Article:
Soil Science Society of America Journal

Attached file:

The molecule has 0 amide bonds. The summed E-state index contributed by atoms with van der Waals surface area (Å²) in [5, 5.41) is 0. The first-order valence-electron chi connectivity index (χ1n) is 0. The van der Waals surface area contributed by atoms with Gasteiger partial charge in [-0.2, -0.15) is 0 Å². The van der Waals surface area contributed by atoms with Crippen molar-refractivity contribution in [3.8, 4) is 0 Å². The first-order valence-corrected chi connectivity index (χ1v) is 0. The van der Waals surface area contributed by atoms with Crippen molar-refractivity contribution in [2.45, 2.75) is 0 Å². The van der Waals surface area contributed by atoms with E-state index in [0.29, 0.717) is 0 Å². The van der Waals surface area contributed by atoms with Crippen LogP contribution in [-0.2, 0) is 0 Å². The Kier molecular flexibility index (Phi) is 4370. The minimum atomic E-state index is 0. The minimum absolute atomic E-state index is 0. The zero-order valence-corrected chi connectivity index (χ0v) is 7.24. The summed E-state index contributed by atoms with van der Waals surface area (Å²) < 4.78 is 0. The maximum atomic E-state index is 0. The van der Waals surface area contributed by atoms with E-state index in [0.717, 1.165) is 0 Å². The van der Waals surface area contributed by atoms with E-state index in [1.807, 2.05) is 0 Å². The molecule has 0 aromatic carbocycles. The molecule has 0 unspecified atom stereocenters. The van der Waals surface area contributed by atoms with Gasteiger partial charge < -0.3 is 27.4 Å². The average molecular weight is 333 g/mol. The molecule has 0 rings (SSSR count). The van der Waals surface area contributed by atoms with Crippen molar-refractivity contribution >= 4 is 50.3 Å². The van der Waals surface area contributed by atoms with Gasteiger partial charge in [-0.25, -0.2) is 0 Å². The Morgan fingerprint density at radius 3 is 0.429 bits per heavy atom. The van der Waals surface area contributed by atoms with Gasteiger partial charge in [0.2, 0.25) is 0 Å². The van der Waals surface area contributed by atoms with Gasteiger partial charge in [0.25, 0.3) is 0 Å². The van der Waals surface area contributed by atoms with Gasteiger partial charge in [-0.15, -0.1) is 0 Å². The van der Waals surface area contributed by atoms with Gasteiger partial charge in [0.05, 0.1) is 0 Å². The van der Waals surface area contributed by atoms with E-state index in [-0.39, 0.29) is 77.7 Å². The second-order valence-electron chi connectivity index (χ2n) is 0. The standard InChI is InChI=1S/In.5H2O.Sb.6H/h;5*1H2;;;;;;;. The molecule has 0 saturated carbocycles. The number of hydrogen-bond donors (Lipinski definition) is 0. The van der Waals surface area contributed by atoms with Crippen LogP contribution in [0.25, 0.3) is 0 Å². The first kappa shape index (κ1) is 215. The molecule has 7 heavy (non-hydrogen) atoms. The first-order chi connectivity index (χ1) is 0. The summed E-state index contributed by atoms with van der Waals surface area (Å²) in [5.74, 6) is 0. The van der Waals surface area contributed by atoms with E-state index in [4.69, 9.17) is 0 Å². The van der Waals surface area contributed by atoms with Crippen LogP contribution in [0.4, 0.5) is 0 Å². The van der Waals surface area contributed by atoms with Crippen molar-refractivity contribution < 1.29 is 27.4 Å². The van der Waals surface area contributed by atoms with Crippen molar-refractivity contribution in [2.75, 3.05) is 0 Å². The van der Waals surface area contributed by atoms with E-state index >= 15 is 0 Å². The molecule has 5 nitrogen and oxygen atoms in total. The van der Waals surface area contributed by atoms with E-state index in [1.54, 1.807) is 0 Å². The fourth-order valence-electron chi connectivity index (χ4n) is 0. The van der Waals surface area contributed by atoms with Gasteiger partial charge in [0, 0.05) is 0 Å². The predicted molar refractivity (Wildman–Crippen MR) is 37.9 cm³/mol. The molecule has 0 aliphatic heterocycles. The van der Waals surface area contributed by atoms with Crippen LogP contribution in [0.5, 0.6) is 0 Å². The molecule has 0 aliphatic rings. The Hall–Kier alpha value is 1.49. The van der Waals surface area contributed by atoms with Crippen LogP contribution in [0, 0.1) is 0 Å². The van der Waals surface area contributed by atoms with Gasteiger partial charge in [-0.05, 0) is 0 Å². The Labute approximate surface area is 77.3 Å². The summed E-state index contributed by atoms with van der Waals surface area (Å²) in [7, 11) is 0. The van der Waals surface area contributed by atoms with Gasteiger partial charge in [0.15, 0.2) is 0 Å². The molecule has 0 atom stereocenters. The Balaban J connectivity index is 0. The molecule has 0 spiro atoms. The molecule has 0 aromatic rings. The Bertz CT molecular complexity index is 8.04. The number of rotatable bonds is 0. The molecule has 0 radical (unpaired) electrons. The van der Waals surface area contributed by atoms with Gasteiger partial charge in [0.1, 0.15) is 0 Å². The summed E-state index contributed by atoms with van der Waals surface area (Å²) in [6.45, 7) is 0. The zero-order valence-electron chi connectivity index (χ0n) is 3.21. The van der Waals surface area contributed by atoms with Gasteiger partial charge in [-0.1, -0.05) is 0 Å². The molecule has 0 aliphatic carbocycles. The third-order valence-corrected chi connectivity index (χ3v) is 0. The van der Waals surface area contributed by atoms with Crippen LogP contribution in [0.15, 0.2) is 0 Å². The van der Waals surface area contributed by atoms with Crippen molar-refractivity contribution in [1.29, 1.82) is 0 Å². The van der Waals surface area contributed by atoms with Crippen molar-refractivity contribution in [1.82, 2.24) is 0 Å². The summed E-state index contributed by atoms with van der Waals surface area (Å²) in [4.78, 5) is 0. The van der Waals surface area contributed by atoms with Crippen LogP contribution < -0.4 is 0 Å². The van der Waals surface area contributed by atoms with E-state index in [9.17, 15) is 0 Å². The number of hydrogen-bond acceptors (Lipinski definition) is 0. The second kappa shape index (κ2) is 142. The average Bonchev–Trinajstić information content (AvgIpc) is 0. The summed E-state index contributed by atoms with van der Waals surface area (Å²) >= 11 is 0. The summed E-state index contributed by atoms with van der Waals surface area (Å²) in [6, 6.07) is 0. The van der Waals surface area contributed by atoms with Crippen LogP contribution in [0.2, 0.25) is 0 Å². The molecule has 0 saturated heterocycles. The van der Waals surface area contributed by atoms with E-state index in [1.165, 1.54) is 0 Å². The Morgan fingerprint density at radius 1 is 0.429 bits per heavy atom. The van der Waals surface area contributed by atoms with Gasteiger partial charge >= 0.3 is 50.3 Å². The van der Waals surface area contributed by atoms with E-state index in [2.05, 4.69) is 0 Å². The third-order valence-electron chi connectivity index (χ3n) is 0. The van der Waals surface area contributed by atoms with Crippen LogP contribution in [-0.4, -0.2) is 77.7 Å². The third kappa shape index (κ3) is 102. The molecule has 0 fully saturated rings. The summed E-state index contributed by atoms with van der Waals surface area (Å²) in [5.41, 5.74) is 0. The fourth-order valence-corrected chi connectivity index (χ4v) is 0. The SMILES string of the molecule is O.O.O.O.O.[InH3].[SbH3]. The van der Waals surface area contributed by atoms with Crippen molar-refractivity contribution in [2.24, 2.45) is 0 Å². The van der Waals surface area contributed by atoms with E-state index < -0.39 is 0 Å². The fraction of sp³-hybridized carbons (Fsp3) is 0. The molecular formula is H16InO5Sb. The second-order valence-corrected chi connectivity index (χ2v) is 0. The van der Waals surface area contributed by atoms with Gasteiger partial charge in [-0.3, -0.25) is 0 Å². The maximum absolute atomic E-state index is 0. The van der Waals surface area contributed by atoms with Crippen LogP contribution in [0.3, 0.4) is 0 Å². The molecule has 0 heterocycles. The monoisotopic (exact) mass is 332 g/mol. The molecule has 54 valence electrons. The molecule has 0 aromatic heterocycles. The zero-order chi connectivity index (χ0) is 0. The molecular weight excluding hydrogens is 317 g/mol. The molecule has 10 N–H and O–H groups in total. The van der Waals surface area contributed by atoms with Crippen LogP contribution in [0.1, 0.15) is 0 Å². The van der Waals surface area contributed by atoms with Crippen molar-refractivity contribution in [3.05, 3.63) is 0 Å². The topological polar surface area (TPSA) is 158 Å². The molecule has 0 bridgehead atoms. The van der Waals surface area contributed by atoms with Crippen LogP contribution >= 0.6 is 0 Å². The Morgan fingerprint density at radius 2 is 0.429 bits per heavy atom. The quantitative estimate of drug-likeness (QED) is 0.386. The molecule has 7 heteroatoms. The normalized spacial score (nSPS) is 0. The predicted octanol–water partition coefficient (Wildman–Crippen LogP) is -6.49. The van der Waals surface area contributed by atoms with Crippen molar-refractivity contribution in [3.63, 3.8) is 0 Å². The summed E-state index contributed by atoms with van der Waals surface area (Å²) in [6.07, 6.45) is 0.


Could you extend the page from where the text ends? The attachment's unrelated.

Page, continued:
The soil C saturation concept suggests a limit to whole soil organic carbon (SOC) accumulation determined by inherent physicochemical characteristics of four soil C pools: unprotected, physically protected, chemically protected, and biochemically protected. Previous attempts to quantify soil C sequestration capacity have focused primarily on silt and clay protection and largely ignored the effects of soil structural protection and biochemical protection. We assessed two contrasting models of SOC accumulation, one with no saturation limit (i.e., linear first-order model) and one with an explicit soil C saturation limit (i.e., C saturation model). We isolated soil fractions corresponding to the C pools (i.e., free particulate organic matter [POM], microaggregate-associated C, silt- and clay-associated C, and non-hydrolyzable C) from eight long-term agroecosystern experiments across the United States and Canada. Due to the composite nature of the physically protected C pool, we firactioned it into mineral- vs. POM-associated C. Within each site, the number of fractions fitting the C saturation model was directly related to maximum SOC content, suggesting that a broad range in SOC content is necessary to evaluate fraction C saturation. The two sites with the greatest SOC range showed C saturation behavior in the chemically, biochemically, and some mineral-associated fractions of the physically protected pool. The unprotected pool and the aggregate-protected POM showed linear, nonsaturating behavior. Evidence of C saturation of chemically and biochemically protected SOC pools was observed at sites far from their theoretical C saturation level, while saturation of aggregate-protected fractions occurred in soils closer to their C saturation level.
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